Engaging authors and audiences with iMovie 08
This afternoon I played around with iMovie 08 in an effort to explore the design and user-friendliness of iMovie. I was incredibly impressed by how intuitive the program was after having struggled with an earlier version of the program about a year ago. To emphasize the wistful attitude that I took while performing this task, I chose my two cats as the stars of this film. Using new and older footage of the cats at play, I created a film that introduces them to an audience while providing various character insights (none too deep given the subjects). See the film embedded below.
I had no trouble adding footage from a digital camera; clipping scenes accordingly to eliminate dull footage and maximize the joy of the audience; including transitional sequences and titles to avoid jump cuts between unrelated footage; and adding rolling credits and an audio file of a classical piece by Strauss to emphasize the medium of film/video. While editing, I realized that the original audio that had been recorded often disrupted the continuum of the music, so I quickly found the audio editing tool and minimized the intrusive effects.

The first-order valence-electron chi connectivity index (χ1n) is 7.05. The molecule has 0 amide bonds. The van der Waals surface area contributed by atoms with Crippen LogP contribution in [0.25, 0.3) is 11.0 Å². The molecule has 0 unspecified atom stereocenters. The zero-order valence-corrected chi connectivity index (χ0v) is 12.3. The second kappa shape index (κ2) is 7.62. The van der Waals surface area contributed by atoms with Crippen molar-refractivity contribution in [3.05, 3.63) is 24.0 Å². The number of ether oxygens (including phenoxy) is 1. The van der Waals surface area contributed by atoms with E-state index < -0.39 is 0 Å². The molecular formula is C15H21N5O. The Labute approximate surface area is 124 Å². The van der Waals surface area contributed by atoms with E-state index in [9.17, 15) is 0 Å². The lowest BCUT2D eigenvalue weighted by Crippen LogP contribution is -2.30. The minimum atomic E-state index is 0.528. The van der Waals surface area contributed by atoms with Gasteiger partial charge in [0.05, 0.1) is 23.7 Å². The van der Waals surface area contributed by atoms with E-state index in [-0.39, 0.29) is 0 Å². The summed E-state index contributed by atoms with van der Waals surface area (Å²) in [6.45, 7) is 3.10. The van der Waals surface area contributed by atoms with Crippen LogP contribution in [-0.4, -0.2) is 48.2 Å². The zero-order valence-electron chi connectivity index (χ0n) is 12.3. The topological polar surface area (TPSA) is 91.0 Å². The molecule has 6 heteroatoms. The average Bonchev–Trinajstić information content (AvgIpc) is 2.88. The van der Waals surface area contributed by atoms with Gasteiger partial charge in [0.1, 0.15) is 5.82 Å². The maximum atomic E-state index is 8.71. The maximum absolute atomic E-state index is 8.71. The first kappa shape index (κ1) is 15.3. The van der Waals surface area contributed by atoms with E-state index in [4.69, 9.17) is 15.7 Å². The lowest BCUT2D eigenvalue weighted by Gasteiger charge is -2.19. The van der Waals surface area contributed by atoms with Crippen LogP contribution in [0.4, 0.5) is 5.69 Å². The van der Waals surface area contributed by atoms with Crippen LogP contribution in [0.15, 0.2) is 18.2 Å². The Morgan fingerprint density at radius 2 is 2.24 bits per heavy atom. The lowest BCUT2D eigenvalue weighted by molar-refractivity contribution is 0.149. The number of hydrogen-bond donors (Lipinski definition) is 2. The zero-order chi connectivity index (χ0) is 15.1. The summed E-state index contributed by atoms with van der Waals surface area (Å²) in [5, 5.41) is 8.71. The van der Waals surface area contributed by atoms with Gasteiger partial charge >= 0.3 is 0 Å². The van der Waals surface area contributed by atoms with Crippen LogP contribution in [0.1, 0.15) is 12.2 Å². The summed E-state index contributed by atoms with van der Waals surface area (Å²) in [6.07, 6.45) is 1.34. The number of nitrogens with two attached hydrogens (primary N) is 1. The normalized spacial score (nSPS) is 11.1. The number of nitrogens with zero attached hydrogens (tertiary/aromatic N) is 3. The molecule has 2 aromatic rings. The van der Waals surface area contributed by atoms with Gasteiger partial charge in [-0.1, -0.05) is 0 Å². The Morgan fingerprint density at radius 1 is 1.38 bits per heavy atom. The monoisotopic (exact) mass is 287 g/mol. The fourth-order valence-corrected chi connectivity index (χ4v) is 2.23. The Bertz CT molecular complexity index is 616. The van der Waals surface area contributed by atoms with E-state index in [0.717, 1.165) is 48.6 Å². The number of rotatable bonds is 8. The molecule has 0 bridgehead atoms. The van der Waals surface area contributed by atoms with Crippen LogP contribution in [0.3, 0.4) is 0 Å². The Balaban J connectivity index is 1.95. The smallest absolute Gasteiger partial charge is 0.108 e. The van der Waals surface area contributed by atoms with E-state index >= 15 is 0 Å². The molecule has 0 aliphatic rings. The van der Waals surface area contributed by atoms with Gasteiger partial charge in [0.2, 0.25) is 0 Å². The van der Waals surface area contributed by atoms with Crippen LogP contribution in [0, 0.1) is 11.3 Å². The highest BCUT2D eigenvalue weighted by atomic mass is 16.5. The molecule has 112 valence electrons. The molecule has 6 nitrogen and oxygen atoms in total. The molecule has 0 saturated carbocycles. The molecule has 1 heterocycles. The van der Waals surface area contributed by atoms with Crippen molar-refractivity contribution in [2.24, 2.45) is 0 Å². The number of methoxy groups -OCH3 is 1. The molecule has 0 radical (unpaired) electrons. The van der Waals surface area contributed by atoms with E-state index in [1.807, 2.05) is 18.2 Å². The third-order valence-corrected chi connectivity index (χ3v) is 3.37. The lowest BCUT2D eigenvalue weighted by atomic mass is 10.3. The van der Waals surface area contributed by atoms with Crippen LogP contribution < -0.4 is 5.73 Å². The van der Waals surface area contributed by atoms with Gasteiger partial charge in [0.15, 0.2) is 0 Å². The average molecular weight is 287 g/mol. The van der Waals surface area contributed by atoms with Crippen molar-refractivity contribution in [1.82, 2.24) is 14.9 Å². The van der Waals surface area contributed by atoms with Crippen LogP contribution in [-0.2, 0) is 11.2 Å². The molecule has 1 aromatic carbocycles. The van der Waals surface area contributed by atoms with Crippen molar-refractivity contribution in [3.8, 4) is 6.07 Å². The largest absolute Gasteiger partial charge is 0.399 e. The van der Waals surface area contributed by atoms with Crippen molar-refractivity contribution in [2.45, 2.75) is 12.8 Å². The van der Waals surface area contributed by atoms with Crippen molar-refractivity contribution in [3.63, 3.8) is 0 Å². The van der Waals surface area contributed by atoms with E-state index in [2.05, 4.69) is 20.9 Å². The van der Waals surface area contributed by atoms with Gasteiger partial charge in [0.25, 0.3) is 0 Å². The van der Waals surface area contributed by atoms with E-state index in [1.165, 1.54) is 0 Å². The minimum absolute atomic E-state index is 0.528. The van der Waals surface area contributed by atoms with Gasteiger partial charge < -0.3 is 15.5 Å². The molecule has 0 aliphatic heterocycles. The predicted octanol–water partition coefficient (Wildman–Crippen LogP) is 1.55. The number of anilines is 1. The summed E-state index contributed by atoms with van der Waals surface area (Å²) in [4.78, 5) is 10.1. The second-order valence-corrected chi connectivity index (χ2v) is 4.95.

Overall, the only point of which I struggled was figuring out how to export and compress the file so that it would not be overly large, and so that it could be easily embedded on YouTube and this blog. If I was teaching a class on how to use iMovie to produce videos, it would be necessary to model how to save videos appropriately either through a video tutorial or in class. Also, I would want to provide a written text that students could refer to during this process. Further, I don’t think that this film does as much as it can with using various shots to influence/enhance a film narrative’s structure. As the narrative is mostly developed in the transitional frames, this wasn’t too big a problem.
Given the chance to integrate video production in the curriculum, I would ideally give the students the chance to make a relatively brief, similarly playful narrative for an initial assignment. This initial assignment would facilitate engagement and humor. A final assignment might require that students develop more serious ideas and expressions around issues that have personally meaningful significance to them (e.g., family histories, dramatic interpretations of texts, editorial positions, journalistic inquiry, etc.).